17. My social life has been shot to hell. I almost never go out anymore. (This is fine with me; I spent way too much time in previous years partying and stuff, so I’m not missing much.)

16. On the Internet, *everyone* is an entrepreneur-in-residence and expert on scaling on startups. Separating the wheat from the chaff is a full-time job.

15. You’ll be surprised by who follows who on Twitter. Twitter is weird.

14. I actually discovered that I like Twitter more than Facebook. It’s more…human, in a way. You couldn’t *pay* me to say this not just a few months ago.

13. Pitching is exactly like online dating right down to the profile. (You need to say the right things, have the right look, have the right goals, etc.)

12. Unlike dating, the dating coaches (i.e. people that ‘made it’ and got funded/acquired/went public) won’t charge you $2.5 gazillion to teach you how to get results. Seriously, there are A LOT of surprisingly helpful people in this community; it’s humbling.

11. Ironically (and really surprisingly), a lot of the people that I’ve met since starting this are surprisingly successful in their careers. I’ve never worked with so many investment bankers and laywers as I have since entering this scene…and they’re all pretty decent people!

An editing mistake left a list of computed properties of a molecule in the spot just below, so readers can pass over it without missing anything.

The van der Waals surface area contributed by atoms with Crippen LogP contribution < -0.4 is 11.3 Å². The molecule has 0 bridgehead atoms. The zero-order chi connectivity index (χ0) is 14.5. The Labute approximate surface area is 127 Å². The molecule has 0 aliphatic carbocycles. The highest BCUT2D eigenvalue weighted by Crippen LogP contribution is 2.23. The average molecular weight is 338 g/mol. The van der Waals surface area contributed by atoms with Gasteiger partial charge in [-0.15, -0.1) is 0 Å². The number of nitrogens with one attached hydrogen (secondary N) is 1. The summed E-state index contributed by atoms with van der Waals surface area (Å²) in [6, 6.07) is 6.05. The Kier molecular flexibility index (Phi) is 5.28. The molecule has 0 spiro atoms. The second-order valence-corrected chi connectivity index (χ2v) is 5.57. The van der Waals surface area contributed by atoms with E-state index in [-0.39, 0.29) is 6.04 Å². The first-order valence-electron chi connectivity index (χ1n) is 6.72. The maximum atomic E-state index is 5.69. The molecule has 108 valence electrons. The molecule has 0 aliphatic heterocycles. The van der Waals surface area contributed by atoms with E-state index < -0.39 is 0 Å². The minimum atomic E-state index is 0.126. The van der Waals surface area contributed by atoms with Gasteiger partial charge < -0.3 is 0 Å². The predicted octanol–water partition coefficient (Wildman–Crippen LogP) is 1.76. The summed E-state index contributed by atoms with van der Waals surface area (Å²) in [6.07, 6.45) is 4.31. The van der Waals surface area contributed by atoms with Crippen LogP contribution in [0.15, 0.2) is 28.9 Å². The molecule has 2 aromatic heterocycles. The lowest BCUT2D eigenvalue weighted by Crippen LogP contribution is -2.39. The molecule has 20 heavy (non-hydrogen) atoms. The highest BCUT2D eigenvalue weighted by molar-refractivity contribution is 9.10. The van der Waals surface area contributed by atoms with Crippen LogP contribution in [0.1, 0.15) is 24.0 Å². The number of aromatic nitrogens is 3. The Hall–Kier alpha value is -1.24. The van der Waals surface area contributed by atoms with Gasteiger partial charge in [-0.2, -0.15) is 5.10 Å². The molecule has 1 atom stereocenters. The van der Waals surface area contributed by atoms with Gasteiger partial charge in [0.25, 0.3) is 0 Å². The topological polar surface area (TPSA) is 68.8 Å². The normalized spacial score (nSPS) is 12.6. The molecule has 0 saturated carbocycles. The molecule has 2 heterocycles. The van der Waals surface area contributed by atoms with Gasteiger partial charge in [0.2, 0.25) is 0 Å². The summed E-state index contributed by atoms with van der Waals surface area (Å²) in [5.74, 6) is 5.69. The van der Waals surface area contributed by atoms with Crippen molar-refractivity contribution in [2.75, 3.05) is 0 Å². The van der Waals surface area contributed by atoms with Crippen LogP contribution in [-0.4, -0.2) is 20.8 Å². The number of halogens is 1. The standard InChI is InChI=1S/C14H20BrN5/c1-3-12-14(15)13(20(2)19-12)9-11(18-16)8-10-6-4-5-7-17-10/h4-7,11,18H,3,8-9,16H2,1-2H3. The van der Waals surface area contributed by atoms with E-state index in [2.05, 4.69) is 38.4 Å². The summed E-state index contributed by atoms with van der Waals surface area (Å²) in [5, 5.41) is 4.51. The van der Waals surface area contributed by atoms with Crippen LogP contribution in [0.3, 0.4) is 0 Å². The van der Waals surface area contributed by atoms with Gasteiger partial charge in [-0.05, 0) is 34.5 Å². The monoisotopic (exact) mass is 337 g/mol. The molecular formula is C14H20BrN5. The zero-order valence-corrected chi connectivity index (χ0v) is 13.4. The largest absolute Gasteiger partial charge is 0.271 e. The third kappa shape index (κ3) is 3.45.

10. Even more surprisingly, I haven’t met that many developers/IT folks starting their own thing. I feel like a unicorn for some reason (even though I know I’m not).

9. It’s really easy to burn lots of cash on things that are free or cheap with a few more minutes of work.

8. Reddit is an amazing place for finding people/advice…but there is A LOT of crap to sift through.

7. If you ever had issues speaking in public or talking to strangers, you get good at it real quick.

6. My lifting program went to shit really quickly after work ramped up. (I was doing a modified 3-day push-pull-legs routine, my normal go-to during my cuts, but between meetings, work, and this, managing even two days of lifting is a challenge.)